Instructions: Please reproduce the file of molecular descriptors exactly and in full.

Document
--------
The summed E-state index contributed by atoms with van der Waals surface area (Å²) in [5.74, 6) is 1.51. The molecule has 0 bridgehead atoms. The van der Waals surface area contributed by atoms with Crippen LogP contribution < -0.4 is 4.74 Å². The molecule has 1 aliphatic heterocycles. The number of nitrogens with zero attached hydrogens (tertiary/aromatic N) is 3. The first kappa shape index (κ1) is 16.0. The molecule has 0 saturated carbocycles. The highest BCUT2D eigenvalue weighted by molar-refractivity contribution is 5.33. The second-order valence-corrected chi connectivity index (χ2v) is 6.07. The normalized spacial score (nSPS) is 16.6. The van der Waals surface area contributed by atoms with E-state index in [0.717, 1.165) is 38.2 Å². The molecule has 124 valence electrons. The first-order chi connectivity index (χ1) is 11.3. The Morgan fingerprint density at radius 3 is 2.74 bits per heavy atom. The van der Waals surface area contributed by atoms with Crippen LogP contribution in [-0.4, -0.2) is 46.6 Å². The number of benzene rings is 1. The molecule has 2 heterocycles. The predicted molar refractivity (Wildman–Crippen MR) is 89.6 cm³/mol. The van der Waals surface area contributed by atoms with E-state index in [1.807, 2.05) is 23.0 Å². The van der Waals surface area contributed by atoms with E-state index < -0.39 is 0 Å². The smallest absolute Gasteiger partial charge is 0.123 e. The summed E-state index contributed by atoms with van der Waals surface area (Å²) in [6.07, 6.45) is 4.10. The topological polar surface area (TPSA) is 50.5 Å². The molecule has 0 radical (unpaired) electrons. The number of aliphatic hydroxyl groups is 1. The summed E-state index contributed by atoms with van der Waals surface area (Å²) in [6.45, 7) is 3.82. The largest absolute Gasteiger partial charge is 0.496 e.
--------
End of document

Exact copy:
The summed E-state index contributed by atoms with van der Waals surface area (Å²) in [5.74, 6) is 1.51. The molecule has 0 bridgehead atoms. The van der Waals surface area contributed by atoms with Crippen LogP contribution < -0.4 is 4.74 Å². The molecule has 1 aliphatic heterocycles. The number of nitrogens with zero attached hydrogens (tertiary/aromatic N) is 3. The first kappa shape index (κ1) is 16.0. The molecule has 0 saturated carbocycles. The highest BCUT2D eigenvalue weighted by molar-refractivity contribution is 5.33. The second-order valence-corrected chi connectivity index (χ2v) is 6.07. The normalized spacial score (nSPS) is 16.6. The van der Waals surface area contributed by atoms with E-state index in [0.717, 1.165) is 38.2 Å². The molecule has 124 valence electrons. The first-order chi connectivity index (χ1) is 11.3. The Morgan fingerprint density at radius 3 is 2.74 bits per heavy atom. The van der Waals surface area contributed by atoms with Crippen LogP contribution in [-0.4, -0.2) is 46.6 Å². The number of benzene rings is 1. The molecule has 2 heterocycles. The predicted molar refractivity (Wildman–Crippen MR) is 89.6 cm³/mol. The van der Waals surface area contributed by atoms with E-state index in [1.807, 2.05) is 23.0 Å². The van der Waals surface area contributed by atoms with E-state index < -0.39 is 0 Å². The smallest absolute Gasteiger partial charge is 0.123 e. The summed E-state index contributed by atoms with van der Waals surface area (Å²) in [6.07, 6.45) is 4.10. The topological polar surface area (TPSA) is 50.5 Å². The molecule has 0 radical (unpaired) electrons. The number of aliphatic hydroxyl groups is 1. The summed E-state index contributed by atoms with van der Waals surface area (Å²) in [6.45, 7) is 3.82. The largest absolute Gasteiger partial charge is 0.496 e.